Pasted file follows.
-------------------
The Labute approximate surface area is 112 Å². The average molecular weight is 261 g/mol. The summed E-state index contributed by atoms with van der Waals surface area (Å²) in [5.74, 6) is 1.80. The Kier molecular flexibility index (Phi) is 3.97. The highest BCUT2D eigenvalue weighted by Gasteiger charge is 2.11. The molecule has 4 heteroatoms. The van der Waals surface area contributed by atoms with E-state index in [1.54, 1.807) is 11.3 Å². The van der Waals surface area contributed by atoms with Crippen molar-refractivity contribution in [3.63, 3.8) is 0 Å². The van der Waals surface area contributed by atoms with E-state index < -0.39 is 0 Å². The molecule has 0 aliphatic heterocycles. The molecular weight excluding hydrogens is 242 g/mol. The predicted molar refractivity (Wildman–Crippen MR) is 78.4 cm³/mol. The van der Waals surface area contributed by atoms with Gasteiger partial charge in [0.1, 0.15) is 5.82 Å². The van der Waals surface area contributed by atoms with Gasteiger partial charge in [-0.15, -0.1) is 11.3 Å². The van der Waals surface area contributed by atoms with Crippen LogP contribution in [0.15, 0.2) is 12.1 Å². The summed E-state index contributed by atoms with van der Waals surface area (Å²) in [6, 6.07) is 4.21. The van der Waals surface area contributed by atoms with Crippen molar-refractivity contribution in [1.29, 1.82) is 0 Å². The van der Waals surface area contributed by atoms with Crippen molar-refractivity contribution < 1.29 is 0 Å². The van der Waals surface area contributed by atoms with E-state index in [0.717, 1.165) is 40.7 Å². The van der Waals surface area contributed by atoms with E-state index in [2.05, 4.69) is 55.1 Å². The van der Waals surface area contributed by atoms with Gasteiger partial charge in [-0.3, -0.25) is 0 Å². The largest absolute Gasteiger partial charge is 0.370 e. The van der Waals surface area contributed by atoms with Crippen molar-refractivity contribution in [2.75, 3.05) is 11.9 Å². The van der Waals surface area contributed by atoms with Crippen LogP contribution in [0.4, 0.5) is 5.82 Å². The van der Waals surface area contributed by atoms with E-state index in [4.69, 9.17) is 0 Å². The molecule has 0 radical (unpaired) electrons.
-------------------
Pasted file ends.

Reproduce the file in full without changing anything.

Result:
The Labute approximate surface area is 112 Å². The average molecular weight is 261 g/mol. The summed E-state index contributed by atoms with van der Waals surface area (Å²) in [5.74, 6) is 1.80. The Kier molecular flexibility index (Phi) is 3.97. The highest BCUT2D eigenvalue weighted by Gasteiger charge is 2.11. The molecule has 4 heteroatoms. The van der Waals surface area contributed by atoms with E-state index in [1.54, 1.807) is 11.3 Å². The van der Waals surface area contributed by atoms with Crippen molar-refractivity contribution in [3.63, 3.8) is 0 Å². The van der Waals surface area contributed by atoms with E-state index < -0.39 is 0 Å². The molecule has 0 aliphatic heterocycles. The molecular weight excluding hydrogens is 242 g/mol. The predicted molar refractivity (Wildman–Crippen MR) is 78.4 cm³/mol. The van der Waals surface area contributed by atoms with Gasteiger partial charge in [0.1, 0.15) is 5.82 Å². The van der Waals surface area contributed by atoms with Gasteiger partial charge in [-0.15, -0.1) is 11.3 Å². The van der Waals surface area contributed by atoms with Crippen LogP contribution in [0.15, 0.2) is 12.1 Å². The summed E-state index contributed by atoms with van der Waals surface area (Å²) in [6, 6.07) is 4.21. The van der Waals surface area contributed by atoms with Crippen molar-refractivity contribution in [1.29, 1.82) is 0 Å². The van der Waals surface area contributed by atoms with Crippen molar-refractivity contribution < 1.29 is 0 Å². The van der Waals surface area contributed by atoms with E-state index in [0.717, 1.165) is 40.7 Å². The van der Waals surface area contributed by atoms with E-state index in [2.05, 4.69) is 55.1 Å². The van der Waals surface area contributed by atoms with Gasteiger partial charge in [-0.3, -0.25) is 0 Å². The largest absolute Gasteiger partial charge is 0.370 e. The van der Waals surface area contributed by atoms with Crippen molar-refractivity contribution in [2.75, 3.05) is 11.9 Å². The van der Waals surface area contributed by atoms with Crippen LogP contribution in [0.4, 0.5) is 5.82 Å². The van der Waals surface area contributed by atoms with E-state index in [4.69, 9.17) is 0 Å². The molecule has 0 radical (unpaired) electrons.